RICHMOND, Va. (WRIC) — The news of Wednesday’s high school shooting in Florida spread quickly among lawmakers in Richmond.
“It just kind of rippled through the building,” said Del. Cheryl Turpin (D-Virginia Beach).
For Turpin, it was personal. She’s been a school teacher for more than 25 years.
“It could be any one of us,” she said. “It could be any one of my peers. It could be any school, any time, any place in the United States.”
Turpin said her students practice what to do in the event of an active shooting, but she believes there is more lawmakers could be doing in Richmond, too.
House Minority Leader David J. Toscano and Caucus Chair Charniele Herring agree. On Thursday, they said thoughts and prayers are not enough.
“In the last month, our colleagues across the aisle did not support more than a dozen gun safety reform measures, including bills to ban bumpstocks, institute universal background checks, and keep guns away from those who present a threat to themselves or others,” Toscano and Herring said in a statement. “This is shameful. To all who fear or who have felt gun violence, we hear you and we will continue to fight for you.”
Turpin took time Thursday to speak about the shooting on the House floor.
She read a list of dates of other school shootings.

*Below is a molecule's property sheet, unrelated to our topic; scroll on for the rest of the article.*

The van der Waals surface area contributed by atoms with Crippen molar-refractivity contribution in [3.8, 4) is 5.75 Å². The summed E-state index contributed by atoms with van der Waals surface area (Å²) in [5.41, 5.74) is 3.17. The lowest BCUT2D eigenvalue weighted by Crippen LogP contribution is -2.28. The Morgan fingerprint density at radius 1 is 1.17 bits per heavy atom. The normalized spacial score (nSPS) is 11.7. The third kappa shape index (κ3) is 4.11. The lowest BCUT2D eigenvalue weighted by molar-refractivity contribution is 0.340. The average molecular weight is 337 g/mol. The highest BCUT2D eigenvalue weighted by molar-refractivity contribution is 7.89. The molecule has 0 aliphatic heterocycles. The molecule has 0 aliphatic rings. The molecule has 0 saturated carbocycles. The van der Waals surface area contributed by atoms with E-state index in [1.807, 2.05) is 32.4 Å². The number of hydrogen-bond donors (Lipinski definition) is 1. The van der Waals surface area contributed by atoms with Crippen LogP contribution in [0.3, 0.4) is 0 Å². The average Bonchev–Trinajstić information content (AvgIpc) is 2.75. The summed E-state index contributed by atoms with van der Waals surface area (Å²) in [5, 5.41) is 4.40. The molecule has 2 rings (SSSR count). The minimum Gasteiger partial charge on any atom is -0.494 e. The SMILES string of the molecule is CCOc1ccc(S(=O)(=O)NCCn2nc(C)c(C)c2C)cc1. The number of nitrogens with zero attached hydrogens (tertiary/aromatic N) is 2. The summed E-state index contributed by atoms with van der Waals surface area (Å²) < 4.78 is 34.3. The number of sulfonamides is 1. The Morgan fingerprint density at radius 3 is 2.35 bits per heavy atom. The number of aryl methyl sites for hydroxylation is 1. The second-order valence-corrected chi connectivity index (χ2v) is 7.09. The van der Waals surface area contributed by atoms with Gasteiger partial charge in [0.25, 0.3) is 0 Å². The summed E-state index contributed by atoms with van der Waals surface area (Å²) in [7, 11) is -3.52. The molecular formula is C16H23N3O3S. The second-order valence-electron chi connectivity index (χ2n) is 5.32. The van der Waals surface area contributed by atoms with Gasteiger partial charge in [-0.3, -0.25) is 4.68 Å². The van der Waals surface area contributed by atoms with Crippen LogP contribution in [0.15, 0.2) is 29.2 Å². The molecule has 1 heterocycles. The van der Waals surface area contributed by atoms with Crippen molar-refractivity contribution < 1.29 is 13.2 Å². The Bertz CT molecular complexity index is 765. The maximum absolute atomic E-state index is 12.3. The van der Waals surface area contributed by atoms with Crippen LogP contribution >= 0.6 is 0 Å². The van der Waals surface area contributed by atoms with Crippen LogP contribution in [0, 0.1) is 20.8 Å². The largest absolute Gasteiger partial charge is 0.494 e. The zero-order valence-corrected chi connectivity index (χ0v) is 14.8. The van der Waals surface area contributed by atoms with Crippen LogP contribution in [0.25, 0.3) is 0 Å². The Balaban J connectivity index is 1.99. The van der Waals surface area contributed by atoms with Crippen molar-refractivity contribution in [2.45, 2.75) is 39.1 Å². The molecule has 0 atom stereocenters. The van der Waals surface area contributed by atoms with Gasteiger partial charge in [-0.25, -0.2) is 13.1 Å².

“The list goes on, far too long than it should,” she said. “All of these days start out good at an American school or university.”
She said, while some people would say it’s too soon to speak about the Feb. 14 shooting, she believes it’s far too late.
On the other side of the aisle, a Republican stood up to recognize the lives lost Wednesday.
Del. Margaret Ransone (R-Westmoreland) moved to adjourn in memory and honor of the victims.
“We are praying for the families, teachers and school administration in Florida today,” she said. “Virginia is with you.”
Del. John McGuire (R-Henrico) called the shooting a tragedy.
“It just kind of rips your heart out,” he said. “I can’t imagine what the parents are feeling. Imagine a member of your family is gone today when you wake up. It’s unbelievable.”
While Democrats are renewing their calls for gun safety legislation, McGuire said new laws might not be the answer right now.
“I know we have a lot of laws on the books that aren’t being enforced, but really we as a country, we as a people, need to keep an eye on each other. If you see something, say something, do something,” he said.
McGuire, a former Navy SEAL, also pointed to an effort House Republicans led last year.
HB1392, which passed in 2017, has allowed qualified school security officers to carry guns. The aim of this legislation was to make schools safer while saving money.
“As a former school teacher, Speaker [Kirk] Cox believes schools are for learning, not violence,” his spokesperson Parker Slaybaugh said in a statement. “The House has taken concrete steps to prevent gun violence and make our schools safer.”
In 2013, the House passed HB2343 creating the “School Security Infrastructure Improvement Fund” and “Local School Safety Fund.” It allowed money to be used to pay for upgrades to school security such as hallway cameras, buzz-in systems and automatic locks on classroom doors.
The 2013, 2014 and 2015 budgets allocated about $6 each year for school security infrastructure grants.
As for any additional legislation to come, McGuire said it might be too early to determine the best course of action.
“It seems like we’re playing whack-a-mole. Every time there’s a problem in society, we want to have a quick reaction,” he said. “That’s why I say we need to stand back and see what’s going on.”